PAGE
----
“Ninety percent of everything is crud.” – Theodore Sturgeon
It’s October, and here at Biff Bam Pop! that means a month-long celebration of the macabre in pop-culture. Last time, Dale sweet-talked the incomparable Kris Woofter into guest-writing, and if you missed his look into why we love the horror genre so much – and his incredible list of must-see horror films – you should go check it out. Having to follow that is enough to spark dark visions of authorial revenge on those who put me in this position… but I diegress (yes, even when I’m not writing about comic books, I wind up channeling EC Comics!). So I thought that this week I would focus on a man who is one of the most influential creators in American horror, yet who is sometimes not quite as well-known as he should be. He’s one of my absolute favorites, and likely one of yours too, though you may not know it:
No, not Shatner, but the man who wrote this classic Twilight Zone episode, “Nightmare at 20,000 Feet:” Richard Matheson. Born in 1927, Matheson become one of the most prolific writers of SF-Horror in the United States, particularly when it came to the early decades of national television. Besides “Nightmare…”, Matheson wrote fifteen other Twilight Zone episodes, including “A World of His Own” (1960), “The Invaders” (1961), “Once Upon A Time” (1961), and “Death Ship” (1963). Each is a Ten Percent episode in a series that is itself part of the Ten Percent, and reveals Matheson’s mastery of the “What If?” story. What if aliens with superior technology invaded Earth, but were only a few inches tall? What if a writer could change the world around him, add and delete houses, cars, even people, and change the personalities of those around him, simply by dictating into a special Dictaphone? What if a hapless Janitor tried on his genius boss’ time helmet and found himself transported from 1890 to 1962? These were the kind of things that kept Richard Matheson up and night, and at his typewriter.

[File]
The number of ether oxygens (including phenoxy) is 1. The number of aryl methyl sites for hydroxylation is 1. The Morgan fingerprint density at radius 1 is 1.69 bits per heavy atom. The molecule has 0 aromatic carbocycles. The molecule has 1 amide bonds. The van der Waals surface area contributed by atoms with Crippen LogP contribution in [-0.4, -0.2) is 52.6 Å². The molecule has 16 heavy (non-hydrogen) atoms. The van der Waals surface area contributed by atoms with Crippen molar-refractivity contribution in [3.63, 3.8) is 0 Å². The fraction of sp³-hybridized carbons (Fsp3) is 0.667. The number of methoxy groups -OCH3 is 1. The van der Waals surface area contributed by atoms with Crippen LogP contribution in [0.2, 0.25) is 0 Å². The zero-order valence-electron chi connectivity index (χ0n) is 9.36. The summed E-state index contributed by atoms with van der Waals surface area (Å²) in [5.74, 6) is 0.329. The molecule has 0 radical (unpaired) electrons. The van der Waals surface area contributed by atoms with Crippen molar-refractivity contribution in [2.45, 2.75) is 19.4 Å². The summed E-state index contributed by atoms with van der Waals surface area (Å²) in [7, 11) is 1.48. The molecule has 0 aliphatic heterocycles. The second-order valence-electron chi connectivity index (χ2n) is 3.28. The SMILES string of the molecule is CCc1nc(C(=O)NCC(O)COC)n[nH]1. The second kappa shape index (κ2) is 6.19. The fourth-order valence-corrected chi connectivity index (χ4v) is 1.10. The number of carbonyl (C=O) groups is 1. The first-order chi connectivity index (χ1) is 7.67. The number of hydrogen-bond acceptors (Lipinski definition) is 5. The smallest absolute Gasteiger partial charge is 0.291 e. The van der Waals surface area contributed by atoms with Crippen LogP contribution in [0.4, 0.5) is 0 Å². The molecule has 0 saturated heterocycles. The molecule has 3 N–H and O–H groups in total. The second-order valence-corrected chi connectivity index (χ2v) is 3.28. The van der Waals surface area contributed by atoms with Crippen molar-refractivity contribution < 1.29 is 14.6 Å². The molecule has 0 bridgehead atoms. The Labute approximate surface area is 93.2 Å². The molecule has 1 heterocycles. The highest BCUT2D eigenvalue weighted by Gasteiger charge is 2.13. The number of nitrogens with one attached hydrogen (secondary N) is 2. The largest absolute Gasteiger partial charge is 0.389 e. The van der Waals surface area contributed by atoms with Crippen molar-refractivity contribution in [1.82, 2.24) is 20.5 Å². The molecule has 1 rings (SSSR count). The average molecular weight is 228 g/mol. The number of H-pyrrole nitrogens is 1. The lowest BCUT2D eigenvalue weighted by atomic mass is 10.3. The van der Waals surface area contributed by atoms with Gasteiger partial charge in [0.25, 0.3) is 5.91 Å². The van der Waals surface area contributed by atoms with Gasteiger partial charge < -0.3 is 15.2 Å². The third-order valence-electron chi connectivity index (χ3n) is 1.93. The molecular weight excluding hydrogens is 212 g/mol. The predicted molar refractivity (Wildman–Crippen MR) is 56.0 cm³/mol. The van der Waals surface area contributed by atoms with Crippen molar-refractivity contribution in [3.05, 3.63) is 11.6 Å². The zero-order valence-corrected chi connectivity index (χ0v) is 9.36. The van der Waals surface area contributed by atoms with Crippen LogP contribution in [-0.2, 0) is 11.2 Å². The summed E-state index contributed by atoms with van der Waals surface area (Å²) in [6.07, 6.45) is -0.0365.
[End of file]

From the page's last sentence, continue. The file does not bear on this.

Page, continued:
Besides The Twilight Zone, Matheson also wrote for The Alfred Hitchcock Hour, Have Gun Will Travel, Combat!, and even for Shatner again in the original Star Trek episode “The Enemy Within” (1966). He also wrote the teleplay for The Night Stalker would return to write for Rod Sterling again for Night Gallery (1972), as well as for the Twilight Zone: The Movie (1983), and the reboot of the Twilight Zone (1985 – 1989), as well as three episodes of the 1980 mini-series The Martian Chronicles, based upon the book by Ray Bradbury. For 58 years. Matheson’s wringing formed an important part of the superstructure of American television, particularly when it came to the macabre. Even after his death in 2013, Matheson’s work continues to inspire, and to be remade.
Despite having been such a prolific part of the television landscape, Matheson is perhaps best known for the films which were adapted from his stories and novels, often by his own hand. Indeed, Steven Spielberg’s first feature film, Duel (1971), was scripted by Matheson and based upon one of his own short stories. He also wrote the screenplays for the Poe inspired films House of Usher (1960), Pit and the Pendulum (1961), and Tales of Terror (1962), as well as the classic cult camp film Die! Die! My Darling! (1965). Undoubtedly, though, the two proprieties for which Matheson is best known are the novels I Am Legend and Hell House, both of which have been adapted for the screen multiple times. I Am Legend made its silver screen debut as The Last Man on Earth (1964), starring Vincent Price, and Matheson was part of the team who wrote the screenplay. The story was reinvented in 1971 as The Omega Man with Charlton Heston, and again as I Am Legend starring Will Smith in 2007. Most recently, a reboot of I Am Legend is currently in development, although no release date has yet been announced. Hell House was transformed for the screen by Matheson himself in 1973 as The Legend of Hell House, starring Roddy McDowell.